Here is my confession: I waited with taunt anticipation for SCOTUS to release their opinions this morning, and when they announced that they were granting same sex marriage in all 50 states I wanted to CHEER! But I didn't, even though I was in the basement of a building housing a predominantly liberal office with only one other person who probably also felt like cheering. But I didn't cheer, and this is why.
1. Is it okay that I'm happy about this?
2. Is my happiness about this incongruent with my faith?
3. WWJD . . .
4. Can't tweet about it either because my tweets go straight to my dad's phone.
5. I mean, my dad's a good man and he loves me, but he might think I've had a little too much of the liberalist Kool-Aide.
6. People are going to think I don't care what the Bible says.
7. Or they're going to think I'm just making things up.
8. Or they're going to think my brain is full of heresy.
9. Oh man, this is the normalization of evil, Satan wants me to cheer for marriage equality like he wants me to smile at the "Say Anything" sex scene or shrug off hooker jokes.
10. I'm probably wrong about everything.
But I couldn't stop thinking about it all day. Today felt special, historic. I read article after article, reactions from every faith blogger or journalist who has credibility with me, trying to find some explanation for or dissection of what I was thinking. My sister said that how the church responds today is really important. So I decided it was okay to celebrate.
WHY IT'S OKAY TO CELEBRATE:
1. Equal Protection
The Bible doesn't require you be a fan of the Constitution, so that's fine. If you're against the 14th Amendment, this idea won't matter to you. But for those of you who appreciate our structure of government as one that's better than most, this decision strengthened one of the greatest doctrines of our government. The law of our land says you can't treat one group of people differently than another. The equal protection clause assures fair treatment even when a huge portion of the nation stands against you. Sure, for the "moral majority" it's concerning to have your power circumvented, to have the court muzzle democracy. And yet, where the Athenian democracy went belly up the USA (struggles to do) does good. I'm thankful for a government that bats for the little guy, because it feels like that doesn't happen too often. That fairness is worth celebrating.
(Really. This does not affect us.) (Though if and when it does, I have something to say about that, too. Dig deep and stand with the persecuted church around the world.)
2. A Step Against Bigotry
It's one thing for us as believers to say we love gay people. I think we say it with good intentions, but also with naivete. There are people who have lost their jobs for the sole reason that they're gay. There are kids who have taken their own lives because they couldn't cope with social attitudes regarding same sex attraction. There are people who get mistreated and cussed out and called rude names because their haircuts were "too butch" or their nails were "too effeminate." We believers would call that wrong, but what do we do to change the cultural tide to treat people with respect? As same sex marriage brings about the normalization of gay relationships, I feel hopeful that this mistreatment will ebb. And I think it's okay to be excited for a cultural shift that will mean better treatment for a whole group of people.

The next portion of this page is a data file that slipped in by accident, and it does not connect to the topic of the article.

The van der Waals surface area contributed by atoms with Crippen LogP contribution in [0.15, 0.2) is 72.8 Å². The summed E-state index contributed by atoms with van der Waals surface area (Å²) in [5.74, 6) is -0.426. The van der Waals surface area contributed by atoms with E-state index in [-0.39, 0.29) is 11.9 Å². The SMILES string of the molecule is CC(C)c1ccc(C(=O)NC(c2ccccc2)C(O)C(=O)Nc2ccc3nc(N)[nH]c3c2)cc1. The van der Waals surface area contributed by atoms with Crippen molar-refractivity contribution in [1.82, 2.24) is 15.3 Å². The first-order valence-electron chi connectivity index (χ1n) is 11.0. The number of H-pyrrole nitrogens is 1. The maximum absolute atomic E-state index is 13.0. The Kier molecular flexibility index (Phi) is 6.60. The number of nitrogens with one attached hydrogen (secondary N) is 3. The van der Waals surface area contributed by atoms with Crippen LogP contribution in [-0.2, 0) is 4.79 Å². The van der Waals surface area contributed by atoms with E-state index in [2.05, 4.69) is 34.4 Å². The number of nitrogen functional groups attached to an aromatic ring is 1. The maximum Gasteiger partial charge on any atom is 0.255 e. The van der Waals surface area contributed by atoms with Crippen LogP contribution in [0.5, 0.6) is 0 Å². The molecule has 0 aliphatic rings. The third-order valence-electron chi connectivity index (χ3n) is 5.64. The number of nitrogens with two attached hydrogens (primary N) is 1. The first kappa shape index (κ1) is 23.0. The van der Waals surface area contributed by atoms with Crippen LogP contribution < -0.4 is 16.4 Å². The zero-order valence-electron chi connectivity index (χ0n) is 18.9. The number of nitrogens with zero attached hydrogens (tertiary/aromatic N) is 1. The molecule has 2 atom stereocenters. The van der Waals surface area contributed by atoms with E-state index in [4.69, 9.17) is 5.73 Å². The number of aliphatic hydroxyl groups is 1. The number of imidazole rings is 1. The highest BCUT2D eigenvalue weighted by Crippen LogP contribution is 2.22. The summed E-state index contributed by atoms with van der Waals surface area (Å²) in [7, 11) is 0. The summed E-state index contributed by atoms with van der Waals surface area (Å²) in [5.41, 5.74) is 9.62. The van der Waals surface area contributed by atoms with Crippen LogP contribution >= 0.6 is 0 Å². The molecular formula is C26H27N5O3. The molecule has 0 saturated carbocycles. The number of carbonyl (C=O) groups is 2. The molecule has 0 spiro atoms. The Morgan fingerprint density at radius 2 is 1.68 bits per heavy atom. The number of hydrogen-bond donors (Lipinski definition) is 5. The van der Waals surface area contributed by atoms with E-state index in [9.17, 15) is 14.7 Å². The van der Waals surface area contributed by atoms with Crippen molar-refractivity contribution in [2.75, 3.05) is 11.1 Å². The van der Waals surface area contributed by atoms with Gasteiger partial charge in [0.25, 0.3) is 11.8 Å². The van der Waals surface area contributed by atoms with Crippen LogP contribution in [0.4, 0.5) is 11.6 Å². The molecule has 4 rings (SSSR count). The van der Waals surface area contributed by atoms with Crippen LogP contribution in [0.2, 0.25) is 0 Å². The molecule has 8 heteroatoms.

3. A Refocus
There seems to be a tendency among believers to spend a lot of energy decrying the evil of sodomy*, presumably because the culture at large says the opposite. The culture at large actually says the opposite of believers a good portion of the time, because as Paul said, "When you were slaves to sin, you were free from the control of righteousness." The culture is going to be opposite us all the time, almost always. I'm not sure it matters all that much. Now that this issue is settled, maybe the faith community can refocus on the actual priority: preaching Jesus as the answer. I'M NOT SAYING SIN IS IRRELEVANT. But maybe now it will be easier for the church to treat sin like sin, instead of regular sin versus sin that is ALSO a hot button political issue. Because it's not about the politics, family, we know it's not. It's about Jesus and knowing Him better and knowing His love and showing His love to others.
As I believer, I think fairness, better treatment, and a clarified message are all things that are worth celebrating. Even when those things carry the baggage of normalizing sin.
I welcome the thoughts of believers who see where I'm coming from on this; I would like to know what you think about celebrating marriage equality within the contexts of the faith. To be honest, I'm not interested in hearing about the social ills of same sex marriage nor do I want to entertain any hand-wringing about the erosion of religious freedom. You may count my frankness about this intellectual dishonesty--it is, you're right--but I'm just looking for edification, not to change my mind.
Can believers celebrate today while still maintaining that sodomy* is a sin? Are the two mutually exclusive?
*I'm sorry to offend by using the term sodomy to mean any girl/girl or guy/guy sexual activity. It's an ugly word and I don't like saying it and I'm not even using it correctly, but I use the term to emphasize that the sin the Bible talks about is not "being gay" or experiencing same sex attraction but rather sexual activity with a person of the same gender.